While the root causes of Alzheimer’s disease are still being investigated, significant progress has been made in identifying dietary habits that could help prevent the disease. Researchers at Rush University in Chicago found that following the MIND (Mediterranean-DASH Intervention for Neurodegenerative Delay) diet could reduce the risk of developing Alzheimer’s by as much as 53%.

The MIND diet is a hybrid of the Mediterranean Diet and the DASH Diet, both of which havepreviously been shown to reduce the risk of heart attack, hypertension and stroke. The MIND diet incorporates elements of both, emphasizing fruits and vegetables over fats and animal protein sources.

In a 2015 study published in the journal Alzheimer’s & Dementia, the Rush team reported on a five-year study of 900 seniors. They compared outcomes for a group that followed the MIND diet with groups that followed the Mediterranean Diet and the DASH diet. While those who strictly followed the MIND diet saw a 53% reduction in their risk of developing Alzheimer’s, the study authors were surprised to note that even those who reported moderate adherence with the diet showed a 35% reduction in their risk of Alzheimer’s.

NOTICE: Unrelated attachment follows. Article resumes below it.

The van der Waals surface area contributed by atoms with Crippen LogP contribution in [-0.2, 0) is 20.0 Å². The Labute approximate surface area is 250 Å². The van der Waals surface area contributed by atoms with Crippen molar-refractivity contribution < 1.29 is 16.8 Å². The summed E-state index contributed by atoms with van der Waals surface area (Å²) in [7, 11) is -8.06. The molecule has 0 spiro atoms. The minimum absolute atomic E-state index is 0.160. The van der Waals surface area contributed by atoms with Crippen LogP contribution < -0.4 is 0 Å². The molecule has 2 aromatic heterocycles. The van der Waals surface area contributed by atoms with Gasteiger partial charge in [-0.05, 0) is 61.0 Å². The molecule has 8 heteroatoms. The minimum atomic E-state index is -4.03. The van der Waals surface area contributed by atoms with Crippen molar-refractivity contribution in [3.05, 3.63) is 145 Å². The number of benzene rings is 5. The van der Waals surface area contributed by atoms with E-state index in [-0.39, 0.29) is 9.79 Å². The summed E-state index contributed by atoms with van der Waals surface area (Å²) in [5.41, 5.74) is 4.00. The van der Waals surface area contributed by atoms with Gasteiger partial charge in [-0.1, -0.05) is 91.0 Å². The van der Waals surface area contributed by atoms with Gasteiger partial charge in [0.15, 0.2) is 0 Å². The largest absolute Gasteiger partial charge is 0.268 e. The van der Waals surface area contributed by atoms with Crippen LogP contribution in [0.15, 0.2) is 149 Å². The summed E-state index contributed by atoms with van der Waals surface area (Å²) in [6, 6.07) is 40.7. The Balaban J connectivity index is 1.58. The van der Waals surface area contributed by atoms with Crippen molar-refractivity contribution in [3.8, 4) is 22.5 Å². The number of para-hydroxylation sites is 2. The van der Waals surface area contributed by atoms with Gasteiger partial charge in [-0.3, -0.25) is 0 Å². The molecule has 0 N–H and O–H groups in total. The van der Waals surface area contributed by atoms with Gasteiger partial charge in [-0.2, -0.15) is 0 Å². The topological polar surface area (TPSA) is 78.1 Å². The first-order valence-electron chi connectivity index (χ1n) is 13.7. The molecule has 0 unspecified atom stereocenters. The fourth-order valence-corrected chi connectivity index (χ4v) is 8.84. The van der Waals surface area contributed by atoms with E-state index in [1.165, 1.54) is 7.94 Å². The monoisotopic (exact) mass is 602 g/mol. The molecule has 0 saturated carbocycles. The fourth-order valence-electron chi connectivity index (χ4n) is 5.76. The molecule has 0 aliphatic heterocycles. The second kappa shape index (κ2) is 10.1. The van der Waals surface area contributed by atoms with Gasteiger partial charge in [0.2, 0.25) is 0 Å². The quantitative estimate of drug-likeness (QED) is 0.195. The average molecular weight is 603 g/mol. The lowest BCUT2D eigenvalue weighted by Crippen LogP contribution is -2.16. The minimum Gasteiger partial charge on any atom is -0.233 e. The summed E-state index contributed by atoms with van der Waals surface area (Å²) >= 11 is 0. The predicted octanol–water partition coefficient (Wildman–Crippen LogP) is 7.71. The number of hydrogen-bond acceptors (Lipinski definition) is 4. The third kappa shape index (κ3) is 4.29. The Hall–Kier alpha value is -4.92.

What are the elements of the MIND Diet?

The Rush team says that the MIND Diet is easy to follow. It includes 10 “brain healthy” food groups:

     •   green leafy vegetables

     •   other vegetables

     •   nuts

     •   berries

     •   beans

     •   whole grains

     •   fish

     •   poultry

     •   olive oil

     •   wine

The Diet also includes five food groups to avoid:

     •   red meats

     •   butter and stick margarine

     •   cheese

     •   pastries and sweets

     •   fried or fast food

To follow the diet, researchers recommend eating a salad and one other serving of vegetables every day, snacking on nuts and eating beans every other day.Blueberries and strawberries are highly recommended as having protective properties. A daily glass of wine is also recommended. Limit or eliminate the five foods on the “avoid” list, especially cheese, butter and fried or fast food.

The Rush team is now collaborating with researchers at the Harvard T.H. Chan School of Public Health to seek further evidence of the link between diet and Alzheimer’s dementia, while other teams are looking into the role that lifestyle factors such as exercise may play. For now, however, eating your vegetables and saying “no” to dessert may be the most effective tools at your disposal for preventing Alzheimer’s disease.